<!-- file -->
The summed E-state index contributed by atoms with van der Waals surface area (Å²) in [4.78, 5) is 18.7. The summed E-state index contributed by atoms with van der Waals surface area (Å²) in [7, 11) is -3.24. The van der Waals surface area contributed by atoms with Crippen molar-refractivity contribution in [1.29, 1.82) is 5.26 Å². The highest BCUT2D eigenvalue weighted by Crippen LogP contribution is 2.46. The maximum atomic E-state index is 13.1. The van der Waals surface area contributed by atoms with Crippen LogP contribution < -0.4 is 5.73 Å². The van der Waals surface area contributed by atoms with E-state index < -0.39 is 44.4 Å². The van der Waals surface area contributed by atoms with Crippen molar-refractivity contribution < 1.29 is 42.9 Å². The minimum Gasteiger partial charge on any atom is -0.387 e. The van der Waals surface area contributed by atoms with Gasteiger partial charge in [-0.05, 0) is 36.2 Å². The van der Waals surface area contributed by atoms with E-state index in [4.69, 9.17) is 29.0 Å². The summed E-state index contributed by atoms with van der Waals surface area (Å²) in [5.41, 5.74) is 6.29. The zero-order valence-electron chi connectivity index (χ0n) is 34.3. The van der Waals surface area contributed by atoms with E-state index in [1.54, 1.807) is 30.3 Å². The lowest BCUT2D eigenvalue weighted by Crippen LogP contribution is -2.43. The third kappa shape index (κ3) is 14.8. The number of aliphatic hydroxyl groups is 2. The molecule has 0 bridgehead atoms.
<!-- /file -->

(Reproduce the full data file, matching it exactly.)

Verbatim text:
The summed E-state index contributed by atoms with van der Waals surface area (Å²) in [4.78, 5) is 18.7. The summed E-state index contributed by atoms with van der Waals surface area (Å²) in [7, 11) is -3.24. The van der Waals surface area contributed by atoms with Crippen molar-refractivity contribution in [1.29, 1.82) is 5.26 Å². The highest BCUT2D eigenvalue weighted by Crippen LogP contribution is 2.46. The maximum atomic E-state index is 13.1. The van der Waals surface area contributed by atoms with Crippen LogP contribution < -0.4 is 5.73 Å². The van der Waals surface area contributed by atoms with E-state index < -0.39 is 44.4 Å². The van der Waals surface area contributed by atoms with Crippen molar-refractivity contribution < 1.29 is 42.9 Å². The minimum Gasteiger partial charge on any atom is -0.387 e. The van der Waals surface area contributed by atoms with Gasteiger partial charge in [-0.05, 0) is 36.2 Å². The van der Waals surface area contributed by atoms with E-state index in [4.69, 9.17) is 29.0 Å². The summed E-state index contributed by atoms with van der Waals surface area (Å²) in [5.41, 5.74) is 6.29. The zero-order valence-electron chi connectivity index (χ0n) is 34.3. The van der Waals surface area contributed by atoms with E-state index in [1.54, 1.807) is 30.3 Å². The lowest BCUT2D eigenvalue weighted by Crippen LogP contribution is -2.43. The third kappa shape index (κ3) is 14.8. The number of aliphatic hydroxyl groups is 2. The molecule has 0 bridgehead atoms.